Feeling threatened by the Bolsonaro government's policies, Xingu women decided to stop denying themselves the right to occupy spaces of power along with men.
Because of Enviva, North Carolina creates more wood pellets than any other state, according to the U.S. Industrial Pellet Association.
This series on the wood pellet industry and the different views on the role of North Carolina forests in combating climate change took six months to put together, but drew on years of experience and reporting.
For European power plants facing a continental commitment to getting off coal, biomass provided a convenient fix.
This year, the NewsHour Weekend special series “Future of Food” covered global efforts to produce and consume food sustainably and ethically. The producers behind the series, Megan Thompson and Melanie Saltzman, joined Hari Sreenivasan to discuss their reporting and how it impacted their own views on food.
An Associated Press investigation found that the misery of migrants in Libya has spawned a thriving and highly lucrative web of businesses funded in part by the EU and enabled by the United Nations.
With father deported, Flores family wrestles with financial pressures, emotional toll.
After father deported, former Hazel Dell family navigates life separated by border.
After Motel 6 gave his name to immigration agents, a Vancouver, Wash., man’s family was torn apart. The Columbian reports from the U.S.-Mexico border, where the family is navigating a life divided.
"Holding Fire" follows Somia Elrowmeim, a determined Muslim activist, as she navigates local politics and organizes her community in South Brooklyn at a time of unprecedented Islamophobia.
Mass abuse of the opioid tramadol spans continents, creating international havoc some experts blame on a loophole in narcotics regulation and a miscalculation of the drug’s danger.
Two Trump administration initiatives have driven down traffic, locals say: the “remain in Mexico” program requiring people to wait out their asylum cases south of the border, and the threat to slap tariffs on Mexico unless it cracked down on migrants crossing through it.
The arrival of a giant fish species has permanently transformed the communities and ecosystems of northern Bolivia's Amazon.
Grantee Malcolm Brabant reports on obstacles blocking the path to peace in Bosnia and Kosovo.
James Whitlow Delano returned to the slums of Manila to dig deeper into the lives of women left behind after men in their lives fell victim to extrajudicial killings in Duterte’s drug war.
Nigeria, Russia, and Florida have each had difficulty mounting a strong response to HIV/AIDS, at a time when neighboring countries or states have made progress in bringing their epidemics to an end.
Journalist Tom Gardner discusses a two-part series of articles exploring Ethiopia's so-called "development state" and the crisis of expectations driving mass protest and exodus.
Across Canada, indigenous back-to-the-land activists are challenging Big Oil—and winning. Journalist Saul Elbein reports on their legal struggle.
Marcia Biggs reports from Yemen on a war that rages on, creating a humanitarian crisis many are forgetting.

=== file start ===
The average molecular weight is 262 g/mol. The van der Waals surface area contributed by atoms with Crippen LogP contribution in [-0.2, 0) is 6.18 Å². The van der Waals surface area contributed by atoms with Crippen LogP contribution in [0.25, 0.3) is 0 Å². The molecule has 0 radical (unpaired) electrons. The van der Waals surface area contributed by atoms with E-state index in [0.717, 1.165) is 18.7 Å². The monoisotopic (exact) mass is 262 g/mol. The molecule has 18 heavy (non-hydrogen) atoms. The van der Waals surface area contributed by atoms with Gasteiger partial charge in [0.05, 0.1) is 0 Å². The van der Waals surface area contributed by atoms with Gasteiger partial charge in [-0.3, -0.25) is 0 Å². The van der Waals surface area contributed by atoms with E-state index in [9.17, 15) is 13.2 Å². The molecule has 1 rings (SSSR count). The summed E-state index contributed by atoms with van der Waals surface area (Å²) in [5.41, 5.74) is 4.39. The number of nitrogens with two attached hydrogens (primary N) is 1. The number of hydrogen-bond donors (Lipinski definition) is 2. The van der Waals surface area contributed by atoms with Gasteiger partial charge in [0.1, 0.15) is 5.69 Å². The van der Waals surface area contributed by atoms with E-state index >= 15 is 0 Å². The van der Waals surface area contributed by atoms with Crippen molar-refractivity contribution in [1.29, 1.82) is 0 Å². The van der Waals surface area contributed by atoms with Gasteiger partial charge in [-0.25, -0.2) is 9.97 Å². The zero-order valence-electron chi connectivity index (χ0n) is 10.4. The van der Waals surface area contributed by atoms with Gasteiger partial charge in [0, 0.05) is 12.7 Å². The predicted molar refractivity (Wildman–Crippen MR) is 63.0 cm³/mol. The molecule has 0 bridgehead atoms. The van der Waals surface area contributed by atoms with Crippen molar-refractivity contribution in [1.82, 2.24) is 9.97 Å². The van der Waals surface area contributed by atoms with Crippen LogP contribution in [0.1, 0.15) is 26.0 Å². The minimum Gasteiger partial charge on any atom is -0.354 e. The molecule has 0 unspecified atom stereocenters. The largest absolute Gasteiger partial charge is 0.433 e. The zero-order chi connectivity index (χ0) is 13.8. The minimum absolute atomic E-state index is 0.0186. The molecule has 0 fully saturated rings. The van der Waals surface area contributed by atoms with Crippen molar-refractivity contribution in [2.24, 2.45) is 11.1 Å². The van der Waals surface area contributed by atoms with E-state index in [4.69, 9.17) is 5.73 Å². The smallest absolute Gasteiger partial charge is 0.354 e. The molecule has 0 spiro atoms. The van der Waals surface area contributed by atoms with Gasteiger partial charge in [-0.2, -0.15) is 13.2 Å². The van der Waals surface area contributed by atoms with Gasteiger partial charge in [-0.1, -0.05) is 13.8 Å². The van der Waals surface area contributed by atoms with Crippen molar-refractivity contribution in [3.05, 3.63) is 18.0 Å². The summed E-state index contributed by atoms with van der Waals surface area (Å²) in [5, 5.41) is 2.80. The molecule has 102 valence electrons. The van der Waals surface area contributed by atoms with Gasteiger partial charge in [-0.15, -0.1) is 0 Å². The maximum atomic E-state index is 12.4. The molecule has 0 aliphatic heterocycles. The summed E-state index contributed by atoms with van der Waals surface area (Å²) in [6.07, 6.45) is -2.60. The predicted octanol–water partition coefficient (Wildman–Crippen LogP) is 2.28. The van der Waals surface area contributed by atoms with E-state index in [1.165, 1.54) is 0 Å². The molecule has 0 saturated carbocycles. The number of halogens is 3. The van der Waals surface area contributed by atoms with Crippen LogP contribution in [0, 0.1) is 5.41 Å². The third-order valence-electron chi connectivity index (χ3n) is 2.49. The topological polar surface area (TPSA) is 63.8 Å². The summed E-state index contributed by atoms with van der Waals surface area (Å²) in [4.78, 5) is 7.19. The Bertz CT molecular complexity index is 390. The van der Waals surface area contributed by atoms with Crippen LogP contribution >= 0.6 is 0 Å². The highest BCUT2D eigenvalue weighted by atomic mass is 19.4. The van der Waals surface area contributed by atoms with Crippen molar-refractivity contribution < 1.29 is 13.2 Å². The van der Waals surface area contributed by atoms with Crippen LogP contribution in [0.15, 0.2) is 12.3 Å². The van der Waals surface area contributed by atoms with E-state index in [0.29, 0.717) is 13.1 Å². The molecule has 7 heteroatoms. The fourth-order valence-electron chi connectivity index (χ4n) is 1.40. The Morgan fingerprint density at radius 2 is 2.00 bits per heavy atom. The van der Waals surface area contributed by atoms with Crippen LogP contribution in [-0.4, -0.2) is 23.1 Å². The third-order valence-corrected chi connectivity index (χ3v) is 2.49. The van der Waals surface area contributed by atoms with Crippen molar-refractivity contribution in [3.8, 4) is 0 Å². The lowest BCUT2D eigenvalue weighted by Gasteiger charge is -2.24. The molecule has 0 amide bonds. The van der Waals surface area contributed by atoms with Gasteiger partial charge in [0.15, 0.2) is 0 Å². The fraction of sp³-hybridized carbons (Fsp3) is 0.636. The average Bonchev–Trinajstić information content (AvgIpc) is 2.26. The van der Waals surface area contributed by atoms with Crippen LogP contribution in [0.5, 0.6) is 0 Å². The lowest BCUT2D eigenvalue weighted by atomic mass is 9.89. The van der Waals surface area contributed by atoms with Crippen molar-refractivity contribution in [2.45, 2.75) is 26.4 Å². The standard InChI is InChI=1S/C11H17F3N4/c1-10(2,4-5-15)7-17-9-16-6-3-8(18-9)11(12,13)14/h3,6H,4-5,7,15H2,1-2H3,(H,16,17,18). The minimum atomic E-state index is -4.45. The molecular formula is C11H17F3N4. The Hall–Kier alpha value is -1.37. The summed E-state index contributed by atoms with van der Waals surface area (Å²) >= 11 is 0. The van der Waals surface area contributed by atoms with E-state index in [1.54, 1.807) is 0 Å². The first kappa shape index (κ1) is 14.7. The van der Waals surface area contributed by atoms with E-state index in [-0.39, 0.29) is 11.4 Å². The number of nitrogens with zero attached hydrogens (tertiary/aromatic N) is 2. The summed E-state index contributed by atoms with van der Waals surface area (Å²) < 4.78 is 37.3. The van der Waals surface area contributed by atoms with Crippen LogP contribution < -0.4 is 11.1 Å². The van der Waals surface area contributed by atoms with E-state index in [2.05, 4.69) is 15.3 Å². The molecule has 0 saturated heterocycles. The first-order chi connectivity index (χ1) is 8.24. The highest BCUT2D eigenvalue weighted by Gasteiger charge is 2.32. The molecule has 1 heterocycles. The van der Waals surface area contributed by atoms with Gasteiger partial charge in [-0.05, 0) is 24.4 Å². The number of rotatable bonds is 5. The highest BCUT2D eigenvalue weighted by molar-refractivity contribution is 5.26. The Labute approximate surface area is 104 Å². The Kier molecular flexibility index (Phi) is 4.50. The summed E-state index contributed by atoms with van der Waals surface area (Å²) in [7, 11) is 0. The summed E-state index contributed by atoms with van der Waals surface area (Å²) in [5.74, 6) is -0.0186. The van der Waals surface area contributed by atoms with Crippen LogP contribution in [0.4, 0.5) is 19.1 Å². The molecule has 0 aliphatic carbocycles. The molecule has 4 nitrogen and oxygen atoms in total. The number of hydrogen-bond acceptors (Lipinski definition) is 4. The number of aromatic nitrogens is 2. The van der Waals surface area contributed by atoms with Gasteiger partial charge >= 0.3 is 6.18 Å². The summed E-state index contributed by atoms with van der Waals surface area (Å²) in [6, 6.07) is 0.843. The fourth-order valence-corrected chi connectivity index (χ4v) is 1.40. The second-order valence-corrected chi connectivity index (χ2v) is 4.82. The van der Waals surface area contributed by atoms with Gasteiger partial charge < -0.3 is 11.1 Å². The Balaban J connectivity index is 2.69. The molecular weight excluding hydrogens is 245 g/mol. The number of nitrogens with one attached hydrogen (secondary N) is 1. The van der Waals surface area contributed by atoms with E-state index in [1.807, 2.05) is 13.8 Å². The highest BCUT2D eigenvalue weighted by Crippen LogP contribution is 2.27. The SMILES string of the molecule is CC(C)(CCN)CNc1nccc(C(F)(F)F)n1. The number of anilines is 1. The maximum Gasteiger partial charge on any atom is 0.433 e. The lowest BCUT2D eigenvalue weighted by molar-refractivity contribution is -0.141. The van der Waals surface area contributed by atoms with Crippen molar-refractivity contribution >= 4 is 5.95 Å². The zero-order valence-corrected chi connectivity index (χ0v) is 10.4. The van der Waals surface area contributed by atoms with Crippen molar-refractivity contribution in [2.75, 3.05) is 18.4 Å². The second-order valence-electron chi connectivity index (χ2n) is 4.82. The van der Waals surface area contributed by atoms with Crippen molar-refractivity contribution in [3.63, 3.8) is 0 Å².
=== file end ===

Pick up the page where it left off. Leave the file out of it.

The placebo effect influences all types of healing, from acupuncture to laying of hands to the doctor's office. Science producer for PBS NewsHour Nsikan Akpan journeyed from Mexico to Maryland to learn how it works.
Photographer and filmmaker Sean Gallagher reports from Beijing on the growing trend of exotic pet ownership in China.
Grantee Ricardo Martínez spent two weeks at 4,300 meters near Cerro de Pasco, Peru. There, almost 100,000 people have to endure heavy metal pollution every day as it leeches into a 936km2 watershed—and many kids are dying.
Can trials of ISIS suspects bring about closure? Simona Foltyn travels to Baghdad to report on the justice process for alleged ISIS members.
Journalist Siddharthya Roy documents the many threads of political turmoil and violent crisis that have gripped Bangladesh.
View 2014 Campus Consortium symposium with journalists and professors focusing on human rights and the global fight against AIDS at Johns Hopkins Bloomberg School of Public Health.
Circus performance is both entertainment and art. In some parts of the world, it’s also survival. Pulitzer Center grantee Linda Matchan talks about her new documentary "Circus Without Borders."
Jon Sawyer on the Pulitzer Center's model—how it works and why it matters.
Jon and Kem Sawyer discuss the origins and evolution of the Pulitzer Center on Crisis Reporting.
Hear from journalists, academic experts on religion's unlikely role in meeting environmental challenges in China.
A panel discussion on U.S. drug policy with Hamilton Morris, Kathleen Frydl, and César Gaviria, the former president of Colombia. Sponsored by the Center for Human Rights and Global Justice, and n+1.
Students from Philadelphia explore identity at the Scribe/Pulitzer Center Youth Media Workshop: One student remarks, "When making a documentary you have to be open-minded."
We can now envision a post-AIDS world, but marginalized communities are still being left behind. In the global fight against AIDS, business as usual will not end the epidemic.
Challenge grant would support additional aerial photography and reporting on the Alberta oil sands project.
Sean Gallagher's short documentary chosen from more than 10,000 entries focused on environmental photography and film.
Two Pulitzer Center grantees were mugged by Russian soldiers and masked thugs while reporting in Crimea.
William J. Dobson reviews Marvin Kalb's newest book "The Road to War."